Risk-Adapted Radioimmunotherapy for Locally Advanced PD-L1–Positive NSCLC

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In the phase II SPRINT trial reported in the Journal of Clinical Oncology, Ohri et al found that a chemotherapy-sparing regimen of pembrolizumab with risk-adapted radiotherapy was associated with good outcomes in patients with stage III or unresectable stage II non–small cell lung cancer (NSCLC) and a PD-L1 tumor proportion score (TPS) of ≥ 50%.

Study Details

In the study, 25 patients were enrolled from three U.S. centers between August 2018 and November 2021. Patents received three cycles of induction pembrolizumab at 200 mg once every 21 days followed by a 20-fraction course of risk-adapted thoracic radiotherapy and then consolidation pembrolizumab every 3 weeks to complete a 1-year treatment course. Risk-adapted radiotherapy consisted of 55 Gy delivered to tumors or lymph nodes with a metabolic volume exceeding 20 cc and 48 Gy delivered to smaller lesions. The primary endpoint was 1-year progression-free survival; it was hypothesized the 1-year progression-free survival would be at least 65%, compared with a historical rate of approximately 40% for patients treated with standard therapy.

Progression-Free Survival

Objective response was observed in 12 patients (48%) after induction pembrolizumab. A total of 24 patients underwent definitive radiotherapy, including 3 who received radiotherapy after early discontinuation of induction pembrolizumab. Of 21 patients receiving radiotherapy after induction, all completed 20 courses, and 11 (52%) received the 48-Gy dose.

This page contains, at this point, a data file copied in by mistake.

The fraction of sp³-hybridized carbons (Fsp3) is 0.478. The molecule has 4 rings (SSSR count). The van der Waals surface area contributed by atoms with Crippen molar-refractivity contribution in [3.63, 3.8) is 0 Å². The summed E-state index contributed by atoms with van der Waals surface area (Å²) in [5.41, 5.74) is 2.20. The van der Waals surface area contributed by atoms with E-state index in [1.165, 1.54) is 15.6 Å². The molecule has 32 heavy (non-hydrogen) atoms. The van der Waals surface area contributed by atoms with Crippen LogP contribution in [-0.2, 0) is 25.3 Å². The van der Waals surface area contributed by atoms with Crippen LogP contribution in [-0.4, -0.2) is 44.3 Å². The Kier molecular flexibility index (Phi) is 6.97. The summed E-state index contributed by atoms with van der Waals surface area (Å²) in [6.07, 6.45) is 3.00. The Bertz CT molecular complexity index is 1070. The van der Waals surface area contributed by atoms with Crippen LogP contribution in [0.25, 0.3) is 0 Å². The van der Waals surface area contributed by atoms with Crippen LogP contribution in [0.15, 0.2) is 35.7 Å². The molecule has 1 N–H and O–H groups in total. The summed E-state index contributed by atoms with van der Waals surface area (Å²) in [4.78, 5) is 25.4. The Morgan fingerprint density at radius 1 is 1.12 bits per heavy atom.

• Progression-free survival at 1 year was 76%.
  • Objective response was observed in 48% of patients after induction pembrolizumab.

Median follow-up was 22 months. Progression-free survival rate at 1 year was 76%, exceeding the prespecified efficacy threshold (P = .003). Median progression-free survival was 26 months. Overall survival rates at 1 and 2 years were 92% and 76%, respectively; median overall survival had not been reached.

Adverse Events

Treatment-related grade 3 adverse events consisted of diarrhea/colitis in two patients (8%) and anemia, arthritis, esophagitis, pneumonitis, and weight loss in one patient (4%) each; no treatment-related grade 4 or 5 events were reported. Induction pembrolizumab was discontinued in two patients, because of treatment-related grade 3 colitis and grade 3 arthritis, respectively. No patients discontinued thoracic radiotherapy because of toxicity. Consolidation pembrolizumab was discontinued in five patients, because of pulmonary toxicity in three, rash in one, and generalized fatigue in one.

The investigators concluded: “Pembrolizumab and risk-adapted radiotherapy, without chemotherapy, are a promising treatment approach for patients with locally advanced NSCLC with a PD-L1 TPS of ≥ 50%.”

Nitin Ohri, MD, MS, of the Department of Radiation Oncology, Montefiore-Einstein Comprehensive Cancer Center, New York, is the corresponding author of the Journal of Clinical Oncology article. 

Disclosure: The study was supported by a grant from Merck Sharp & Dohme LLC, a subsidiary of Merck & Co, Inc. For full disclosures of the study authors, visit

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